Music continues to define me.
I’ll try to keep this post short. I feel the need to document this period of time, because it seems to be rather definitive in the development of my activist persona.
I was raised in a very conservative home – I didn’t even know how conservative, until I began to stray away from my family’s accepted ideals. “Liberal” is spoken in the same tone as curse words; it’s an insult in my home. Largely because of this, I intended to keep my passions as distant from my home life as possible – even the little I’ve mentioned had set of fireworks.
A wise friend once told me that this was a bad idea, to never attempt to separate who you are (activist life) from who you’re expected to be (home life), because one could be used against the other.
Music has always had a very powerful affect on me. I can’t just take a song as words and a good beat – there must be more, much more. There are bands I love for their simplicity, but my favorite bands are those who manage to capture passion, lyricism, and storytelling, and wrap it up as incredible noise. Rise Against, an arguably hardcore/punk band from Chicago, is one of the few bands to meet my standards. In the past week, I spent way too much money and drove way too many miles, all to bruise my hips, hyper-extend my neck, and get sunburn. I consider these my battle scars of a great punk show; but I walked away with more than just injuries, autographs, and pictures. I walked away feeling empowered, confident. Unashamed.
I had an epiphany in the middle of Rise Against’s set. It was as if all the pieces had come together: how the world has gotten here, how people can help but why they still feel helpless, how this world will come crashing down – and the same people who have caused its descent will insist they hold the answers to the future.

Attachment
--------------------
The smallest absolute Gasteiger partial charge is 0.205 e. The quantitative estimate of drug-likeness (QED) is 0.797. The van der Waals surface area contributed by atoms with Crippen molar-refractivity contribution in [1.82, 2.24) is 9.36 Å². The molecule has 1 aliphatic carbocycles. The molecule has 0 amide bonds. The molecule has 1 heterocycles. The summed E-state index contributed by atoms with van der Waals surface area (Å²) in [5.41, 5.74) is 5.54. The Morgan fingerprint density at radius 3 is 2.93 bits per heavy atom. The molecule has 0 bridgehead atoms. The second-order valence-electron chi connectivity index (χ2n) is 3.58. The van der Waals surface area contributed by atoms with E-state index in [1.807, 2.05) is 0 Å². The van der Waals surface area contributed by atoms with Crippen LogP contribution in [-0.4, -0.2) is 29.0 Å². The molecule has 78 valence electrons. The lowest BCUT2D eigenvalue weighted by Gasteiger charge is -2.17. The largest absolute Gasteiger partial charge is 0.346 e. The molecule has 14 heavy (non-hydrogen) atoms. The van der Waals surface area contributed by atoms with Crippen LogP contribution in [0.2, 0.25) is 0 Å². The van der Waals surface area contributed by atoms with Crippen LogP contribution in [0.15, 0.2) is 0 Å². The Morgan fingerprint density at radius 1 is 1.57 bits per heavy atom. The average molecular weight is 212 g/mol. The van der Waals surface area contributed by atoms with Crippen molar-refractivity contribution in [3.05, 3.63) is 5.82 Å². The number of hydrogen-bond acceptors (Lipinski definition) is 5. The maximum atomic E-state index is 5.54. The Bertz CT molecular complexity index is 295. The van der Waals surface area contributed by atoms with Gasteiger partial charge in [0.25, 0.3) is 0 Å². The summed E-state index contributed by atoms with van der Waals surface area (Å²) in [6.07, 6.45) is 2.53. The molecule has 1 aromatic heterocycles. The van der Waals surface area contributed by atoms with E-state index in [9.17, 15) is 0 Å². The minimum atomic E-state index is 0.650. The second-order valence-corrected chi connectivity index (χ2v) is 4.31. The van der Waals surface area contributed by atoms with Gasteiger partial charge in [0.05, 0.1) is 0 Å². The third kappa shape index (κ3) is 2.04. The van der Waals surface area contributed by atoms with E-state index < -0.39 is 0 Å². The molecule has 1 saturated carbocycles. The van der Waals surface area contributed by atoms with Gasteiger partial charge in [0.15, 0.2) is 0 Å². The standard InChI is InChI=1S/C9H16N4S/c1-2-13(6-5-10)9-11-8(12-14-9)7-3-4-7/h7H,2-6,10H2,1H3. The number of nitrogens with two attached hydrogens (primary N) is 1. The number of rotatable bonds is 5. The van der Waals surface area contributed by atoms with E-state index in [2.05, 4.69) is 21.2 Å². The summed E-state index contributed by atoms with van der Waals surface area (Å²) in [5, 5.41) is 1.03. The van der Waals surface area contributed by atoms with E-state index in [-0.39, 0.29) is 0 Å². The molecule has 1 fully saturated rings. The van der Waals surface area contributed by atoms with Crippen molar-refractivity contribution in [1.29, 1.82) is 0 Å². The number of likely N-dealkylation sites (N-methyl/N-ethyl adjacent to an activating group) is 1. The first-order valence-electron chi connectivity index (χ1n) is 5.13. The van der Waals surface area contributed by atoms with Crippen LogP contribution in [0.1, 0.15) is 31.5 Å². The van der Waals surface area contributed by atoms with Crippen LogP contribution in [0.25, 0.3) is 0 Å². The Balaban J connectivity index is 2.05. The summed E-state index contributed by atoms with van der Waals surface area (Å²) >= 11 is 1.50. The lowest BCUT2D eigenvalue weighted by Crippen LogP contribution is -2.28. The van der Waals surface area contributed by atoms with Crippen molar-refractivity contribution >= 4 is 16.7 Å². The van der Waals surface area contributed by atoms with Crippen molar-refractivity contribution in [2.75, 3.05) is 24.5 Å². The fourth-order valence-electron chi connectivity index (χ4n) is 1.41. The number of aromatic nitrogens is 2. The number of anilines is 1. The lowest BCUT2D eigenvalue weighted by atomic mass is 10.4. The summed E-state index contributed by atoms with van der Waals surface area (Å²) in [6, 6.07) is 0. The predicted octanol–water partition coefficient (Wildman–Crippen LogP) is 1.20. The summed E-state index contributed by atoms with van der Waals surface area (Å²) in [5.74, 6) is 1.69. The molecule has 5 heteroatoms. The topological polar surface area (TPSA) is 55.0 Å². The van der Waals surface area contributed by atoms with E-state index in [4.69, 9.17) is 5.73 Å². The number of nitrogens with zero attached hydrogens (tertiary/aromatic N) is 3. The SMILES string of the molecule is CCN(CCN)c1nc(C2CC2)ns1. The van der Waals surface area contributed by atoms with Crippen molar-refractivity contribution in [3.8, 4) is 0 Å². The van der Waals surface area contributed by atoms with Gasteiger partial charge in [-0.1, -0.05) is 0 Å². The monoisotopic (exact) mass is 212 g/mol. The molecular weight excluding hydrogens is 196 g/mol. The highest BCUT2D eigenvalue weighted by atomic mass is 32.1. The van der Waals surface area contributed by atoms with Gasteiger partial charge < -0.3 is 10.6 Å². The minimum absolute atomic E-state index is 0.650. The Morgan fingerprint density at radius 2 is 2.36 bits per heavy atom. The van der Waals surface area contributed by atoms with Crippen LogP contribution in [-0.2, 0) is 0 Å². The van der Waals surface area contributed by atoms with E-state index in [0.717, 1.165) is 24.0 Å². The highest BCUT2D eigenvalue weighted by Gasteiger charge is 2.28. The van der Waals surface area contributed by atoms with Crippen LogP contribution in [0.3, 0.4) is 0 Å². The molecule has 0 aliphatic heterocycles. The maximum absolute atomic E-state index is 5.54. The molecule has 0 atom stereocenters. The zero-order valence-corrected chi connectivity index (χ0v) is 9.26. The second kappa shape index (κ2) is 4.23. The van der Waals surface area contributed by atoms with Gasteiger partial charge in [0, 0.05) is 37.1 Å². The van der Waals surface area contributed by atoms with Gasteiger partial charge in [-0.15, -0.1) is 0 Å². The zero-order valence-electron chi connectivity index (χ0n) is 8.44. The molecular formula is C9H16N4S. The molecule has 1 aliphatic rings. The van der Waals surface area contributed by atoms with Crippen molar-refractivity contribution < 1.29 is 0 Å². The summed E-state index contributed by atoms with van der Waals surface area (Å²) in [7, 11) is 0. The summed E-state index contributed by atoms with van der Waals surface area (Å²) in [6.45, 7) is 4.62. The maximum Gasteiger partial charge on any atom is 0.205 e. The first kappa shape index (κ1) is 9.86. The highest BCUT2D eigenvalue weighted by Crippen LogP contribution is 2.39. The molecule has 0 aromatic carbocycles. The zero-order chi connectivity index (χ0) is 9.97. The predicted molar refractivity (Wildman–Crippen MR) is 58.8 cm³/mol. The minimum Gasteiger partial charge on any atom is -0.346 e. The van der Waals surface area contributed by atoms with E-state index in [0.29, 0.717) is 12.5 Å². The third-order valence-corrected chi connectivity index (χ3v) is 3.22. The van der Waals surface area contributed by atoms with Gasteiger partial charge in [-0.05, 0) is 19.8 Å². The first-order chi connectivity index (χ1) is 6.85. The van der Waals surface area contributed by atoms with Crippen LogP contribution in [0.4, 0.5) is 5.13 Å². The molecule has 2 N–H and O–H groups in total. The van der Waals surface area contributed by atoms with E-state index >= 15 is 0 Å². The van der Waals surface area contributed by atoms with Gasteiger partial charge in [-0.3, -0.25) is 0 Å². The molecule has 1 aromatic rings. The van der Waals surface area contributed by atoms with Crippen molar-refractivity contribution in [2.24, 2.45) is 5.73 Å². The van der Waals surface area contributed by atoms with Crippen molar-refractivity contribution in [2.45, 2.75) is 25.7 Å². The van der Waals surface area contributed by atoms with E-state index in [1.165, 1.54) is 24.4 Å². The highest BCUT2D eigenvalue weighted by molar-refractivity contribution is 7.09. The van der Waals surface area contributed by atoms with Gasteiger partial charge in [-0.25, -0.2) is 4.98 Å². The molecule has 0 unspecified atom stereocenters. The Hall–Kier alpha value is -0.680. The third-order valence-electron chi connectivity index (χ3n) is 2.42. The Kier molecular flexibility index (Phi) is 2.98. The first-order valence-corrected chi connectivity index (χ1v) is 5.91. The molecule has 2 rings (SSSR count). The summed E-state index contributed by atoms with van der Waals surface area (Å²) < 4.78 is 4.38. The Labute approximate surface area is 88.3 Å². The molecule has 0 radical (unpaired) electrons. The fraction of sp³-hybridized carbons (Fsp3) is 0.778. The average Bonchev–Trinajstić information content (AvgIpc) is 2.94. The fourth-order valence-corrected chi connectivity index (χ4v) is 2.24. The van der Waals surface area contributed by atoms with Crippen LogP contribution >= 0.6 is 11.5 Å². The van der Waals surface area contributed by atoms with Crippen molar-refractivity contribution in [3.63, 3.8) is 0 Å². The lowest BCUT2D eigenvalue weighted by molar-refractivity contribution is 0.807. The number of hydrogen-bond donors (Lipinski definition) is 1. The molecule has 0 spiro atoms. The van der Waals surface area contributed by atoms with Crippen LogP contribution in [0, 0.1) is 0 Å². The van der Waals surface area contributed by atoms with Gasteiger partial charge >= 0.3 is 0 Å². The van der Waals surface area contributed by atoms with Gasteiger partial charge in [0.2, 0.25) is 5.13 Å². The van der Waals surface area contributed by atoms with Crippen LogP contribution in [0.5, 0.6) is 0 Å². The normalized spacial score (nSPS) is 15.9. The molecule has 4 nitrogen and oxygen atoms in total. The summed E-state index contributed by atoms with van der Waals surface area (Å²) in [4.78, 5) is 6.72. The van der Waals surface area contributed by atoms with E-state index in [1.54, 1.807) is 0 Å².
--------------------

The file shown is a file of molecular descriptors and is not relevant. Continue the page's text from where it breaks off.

I knew these things before, but I only knew them as facts. I didn’t feel it as emotion or conviction. I’m no longer afraid of judgment, because I don’t really feel like I’m living to promote my own interest at this point. My voice is better used to amplify and speak for those who cannot do so for themselves.
I lost my words when I met Tim McIlrath, singer/guitarist/lyricist of Rise Against. But I intended to say this:
I don’t know much about your band, but I know what your music means to me. When I’m forced to choose between who I am and who I’m expected to be, it’s nice to have a soundtrack. Thank you.
I can’t walk away. I can’t look away. I can’t hope that someone else will fix it. I can’t be quiet when there so much left unsaid.
I know I’m not alone. I feel isolated, but I know I’m not alone.
We still believe in all the things that we stood by before. After everything we’ve seen here, maybe even more.